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Homework Help: Hyperbolic functions/integration

  1. Dec 11, 2007 #1
    1. The problem statement, all variables and given/known data
    Show that: (I don't have any way of showing it properly so have written it in words)

    'The integral from 5 to 3 of (sq root (x^2 - 9) ) with respect to x' = 10 - (9/2) * ln 3

    I hope that makes sense!

    2. Relevant equations
    Well I'm not sure.. I *think* that the fact the integral of 1/(sq root (x^2 - a^2)) is arcosh (x/a) is relevant.

    3. The attempt at a solution
    This is part of the 'hyperbolic functions' section on my exam; so the first thing I know is that they will come into it somehow. I cannot solve this by inspection, or by simply comparing it to all the formulae on my sheet.. I also tried to solve by parts (using difference of two squares to give me a root multiplied by another root) but found that this still gave me something I do not know how to integrate. I know if it was 1/(sq root (x^2 - 9)) it would be easy; but cannot work out how the integral of a particular thing and the integral of 1/it are related.

    Thanks in advance.
  2. jcsd
  3. Dec 11, 2007 #2


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    It is true that [itex]cosh^2(\theta)- sinh^2(\theta)= 1[/itex] so, dividing both sides by [itex]cosh^(\theta)[/itex], [itex]1- tanh^2(\theta)= csch^2(\theta)[/itex] . That is, if you let [itex]x= 3coth(\theta), [itex]9- x^2= 9- 9coth^2(\theta)= 9csch^2(\theta)[/itex] so [itex]\sqrt{9- x^2}= \sqrt{9csch^2(\theta)}= 3csch(\theta)[/itex]. Of course, [itex]3(coth(\theta))'= 3(1- coth(\theta))[/itex] so [itex]dx= 3(1- coth(\theta))d\theta[/itex].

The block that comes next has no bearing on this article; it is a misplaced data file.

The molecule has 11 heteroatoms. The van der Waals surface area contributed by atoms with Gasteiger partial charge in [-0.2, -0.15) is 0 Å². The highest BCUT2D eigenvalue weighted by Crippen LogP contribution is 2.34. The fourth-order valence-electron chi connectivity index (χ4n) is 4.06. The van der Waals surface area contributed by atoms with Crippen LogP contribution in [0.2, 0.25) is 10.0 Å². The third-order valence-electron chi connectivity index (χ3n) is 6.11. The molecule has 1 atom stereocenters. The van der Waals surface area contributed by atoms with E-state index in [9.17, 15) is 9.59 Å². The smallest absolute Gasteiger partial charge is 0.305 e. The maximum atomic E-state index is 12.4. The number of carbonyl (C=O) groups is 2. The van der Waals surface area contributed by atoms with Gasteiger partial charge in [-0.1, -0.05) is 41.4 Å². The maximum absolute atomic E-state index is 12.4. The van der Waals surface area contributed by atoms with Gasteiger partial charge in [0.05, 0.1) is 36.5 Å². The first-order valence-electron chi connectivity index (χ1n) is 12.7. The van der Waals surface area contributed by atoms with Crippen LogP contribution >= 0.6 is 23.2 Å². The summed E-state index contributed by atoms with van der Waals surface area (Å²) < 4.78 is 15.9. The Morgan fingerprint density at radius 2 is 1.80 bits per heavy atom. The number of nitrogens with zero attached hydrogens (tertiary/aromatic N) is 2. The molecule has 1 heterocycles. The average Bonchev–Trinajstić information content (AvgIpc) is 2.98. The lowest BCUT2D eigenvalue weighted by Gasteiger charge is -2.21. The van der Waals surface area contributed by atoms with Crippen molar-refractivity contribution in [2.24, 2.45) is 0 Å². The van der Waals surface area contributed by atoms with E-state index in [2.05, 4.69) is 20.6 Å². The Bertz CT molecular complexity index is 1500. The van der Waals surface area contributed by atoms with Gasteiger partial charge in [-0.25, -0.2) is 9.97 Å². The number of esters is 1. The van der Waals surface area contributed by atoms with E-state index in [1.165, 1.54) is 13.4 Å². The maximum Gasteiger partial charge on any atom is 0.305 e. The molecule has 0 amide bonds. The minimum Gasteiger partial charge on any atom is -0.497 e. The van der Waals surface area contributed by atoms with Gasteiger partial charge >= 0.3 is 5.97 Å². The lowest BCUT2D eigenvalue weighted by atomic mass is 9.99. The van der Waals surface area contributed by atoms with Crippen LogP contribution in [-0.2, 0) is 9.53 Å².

The integral becomes
    [tex]9\int coth(\theta)(1- coth(\theta)d\theta[/tex]
  4. Dec 11, 2007 #3


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    Don't think arccos is relevant. . .

    Hmm I don't think a hyperbolic substition is necessary here . ..need to check my calculations ... .:eek:

    //Argh forgot to square the minus// Nevermind::redface:
    Last edited: Dec 11, 2007
  5. Dec 11, 2007 #4
    Right. eek.. I really didn't follow that! sorry. right..

    what does [itex] mean?? and how did you get from sq root(x^2 - 9) to sq root (9 - x^2)? without getting into complex numbers..
  6. Dec 11, 2007 #5


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    I dunno how he did that, because that's what's worrying me each time I do this integral I get a complex function ... *not having a good day:(*

    [ ite k or latek" is just a thing for typing lovely equations, e.g [tex]\frac{-b\pm\sqrt{b^2-4ac}}{2a}[/tex]
    Last edited: Dec 11, 2007
  7. Dec 11, 2007 #6
    Well I tried using the substitution x = 3coth theta... though I'll call theta y to make it easier to type.
    I then get x^2 - 9 = 9coth^2 y - 9
    root (x^2 - 9) = 3(cosech y)

    therefore the original question is:
    the integral from x=5 to x=3 of 1/(3 (cosech y)) dx.

    dx/dy = -3(cosech y) ... I think, not so sure on my maths there. now I get stuck again as this seems to cancel to give no variable to integrate..
  8. Dec 11, 2007 #7


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    ...oopps... never mind that

    [tex] \frac{dx}{d\theta}=3 cosch^2 ({\theta}) [/tex] .. .

    Starting over grrr

    Yay i've finally got it!! ... I think
    Last edited: Dec 11, 2007
  9. Dec 11, 2007 #8
    I found a solution online (the cheats way out I know!).. but I'll do it properly when I get time. Its easier to use a different substitution (x = 3 cosh y, if I remember rightly).
    Thanks anyway.
  10. Jan 19, 2012 #9
    sorry HallsofIvy : 1- tanh^2 (theta)= sech^2(theta) !!
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